With the demands of day-to-day life, it’s easy for cacophony to enter the place where unused, creative thoughts reside. I set time aside, even if for a few minutes, to connect with myself. Just shut my brains and let go. I rent writing space where, thankfully, there is no tolerance for any kind of noise. But the days I work from home, I always have soft jazz playing in the background. Or any music that connects the mind and body and spirit.

I am extremely disciplined about my work and my schedule. I don’t treat it any differently from my old, day job. I believe, if I don’t respect my schedule, no one else will. And being a freelance writer takes a very different kind of commitment. It’s so easy to prioritize everything else but your work. I never wanted that to happen. This is my bread and butter and my passion.

I believe the only way one can overcome writer’s block is by writing every day. There might be days that I scribble as opposed to write. But that’s better than doing nothing. Ink on paper is better than blank paper. The more you look at empty paper, the more nervous it makes you about those unproductive days. It’s a destroying, self-fulfilling prophecy. You have to train your brain like Pavlov trained the dog: see the clock at a certain time and start to write.

Also, writing involves researching and reading. If words won’t come to you, go looking for them. It’s funny how many ideas come through because of one word you read in a book or magazine or a journal.

But aside from hard work and long hours, I make time for my family and friends. Personal life, social commitments, and a good glass of wine are integral to my existence. Writing is here to stay, so I have to find sustainable ways of nurturing it.

Do you have any obsessions that you would like to share?

Off late I have been obsessed with hot chocolate with marshmallow at City Bakery in New York City. Of course I drink that and then walk for a ridiculous distance to burn those calories. But I find my muse in that blob of porous goodness.

Ha, another one:  I don’t allow anyone to touch my laptop. My husband, my father, and my eight-year-old niece, Sana, poke my laptop, just to bother me, and say, ‘Oh, I just touched it.”

Other than that, I can’t work (or breathe?) if there is any sort of mess around me. Cluttered space clutters my brain. Did I mention that I literally worship words?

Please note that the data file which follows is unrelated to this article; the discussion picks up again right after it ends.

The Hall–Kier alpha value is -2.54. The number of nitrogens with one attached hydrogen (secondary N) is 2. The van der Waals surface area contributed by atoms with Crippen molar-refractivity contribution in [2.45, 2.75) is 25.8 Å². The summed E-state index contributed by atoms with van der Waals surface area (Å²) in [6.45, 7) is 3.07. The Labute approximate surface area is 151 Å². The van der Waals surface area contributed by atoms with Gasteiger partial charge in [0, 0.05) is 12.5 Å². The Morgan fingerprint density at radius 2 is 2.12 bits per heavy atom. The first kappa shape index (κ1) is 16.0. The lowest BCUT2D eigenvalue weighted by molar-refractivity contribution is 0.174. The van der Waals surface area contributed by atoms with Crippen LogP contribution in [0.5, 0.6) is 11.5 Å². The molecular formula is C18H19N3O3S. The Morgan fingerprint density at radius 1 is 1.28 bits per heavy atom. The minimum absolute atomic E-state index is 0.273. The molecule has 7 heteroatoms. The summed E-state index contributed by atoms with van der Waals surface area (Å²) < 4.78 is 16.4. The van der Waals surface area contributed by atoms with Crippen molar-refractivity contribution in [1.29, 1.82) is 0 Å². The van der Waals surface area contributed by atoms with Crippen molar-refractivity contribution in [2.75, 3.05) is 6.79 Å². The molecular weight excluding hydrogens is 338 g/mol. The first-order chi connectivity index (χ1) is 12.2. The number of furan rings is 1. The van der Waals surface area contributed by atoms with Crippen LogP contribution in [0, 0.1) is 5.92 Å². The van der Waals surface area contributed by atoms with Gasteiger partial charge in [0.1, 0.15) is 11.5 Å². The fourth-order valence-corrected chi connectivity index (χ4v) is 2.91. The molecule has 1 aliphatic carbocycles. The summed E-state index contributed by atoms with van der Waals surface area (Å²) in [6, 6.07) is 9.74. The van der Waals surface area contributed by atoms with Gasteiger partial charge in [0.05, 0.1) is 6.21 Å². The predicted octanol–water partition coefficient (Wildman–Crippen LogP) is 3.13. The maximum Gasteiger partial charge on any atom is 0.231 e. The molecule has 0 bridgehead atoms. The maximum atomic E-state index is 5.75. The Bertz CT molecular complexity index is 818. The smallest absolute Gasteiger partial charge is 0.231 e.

What current projects are you working on and would you like to share some details with the readers?

If all goes well, I have three books scheduled for release this year: One chapbook, one collaborative poetry collection (along with a visual artist), and a fiction novel.

I recently finished editing my upcoming fiction novel (“Perfectly Untraditional”). Given this is my first fiction novel; this book is incredibly close to my heart.

The novel, set in both India and the United States, is the story of one such immigrant who realizes the truth about her universe after she moves away. As I mentioned earlier, it’s a happy immigrant story about a modern, Indian family with all its spice galore. Women, families, youngsters, and others will be able to relate to this book.

I met an Australian artist at an artist-in-residence program. She and I became friends and took to each other’s work. To cut the long story short, we both decided to work on a project together: poetry speaks to art responds to poetry. A publishing house liked our concept and made an offer. Our collaborative book (“Not all birds sing”) is scheduled for a February 2011 release.

Just last week, I signed a book contract for another poetry collection tentatively titled “Clearing the fog.” I conceptualized this book while in Portugal. It’s unique in how it uses landscape to narrate the content of the book.

I hope your fine readers will grab a copy of each. And if they’d like to stay updated, they can always visit my website or follow me on Twitter (@ssvik) or join my author page on Facebook.

Thank you, Sweta, for taking the time out of your busy schedule to answer these questions. I wish you luck with all of your projects and look forward to reading your novel, Perfectly Untraditional.


  1. I liked this interview so much and will be keeping an eye out for this book. I like stories about immigrants – generally so focussed, so determined to survive and succeed. I like that. One question – what is a chapbook?

  2. wonderful interview. I’ve heard good things about Kaleidoscope.
    I love how she says “Poetry has a therapeutic and healing quality to it”, that is very true.

  3. Hi all,

    Thank you so much for reading the interview and commenting.

    Serena, you are such a delight! Always a pleasure to interact with you.


  4. I’m possessive about my laptop, too. I’m looking forward to her novel. I hope you plan to review it.

  5. A very fulfilling interview. I have learnt a lot from this. Thanks

  6. Great interview! I chuckled when she said she doesn’t like anyone to touch her laptop and everyone pokes it just to aggravate her. My family would do the same thing!

    • What’s funny is I’m like that with my purse and my husband is always poking at it to annoy me! LOL I really love Sweta’s work and her interview was great fun!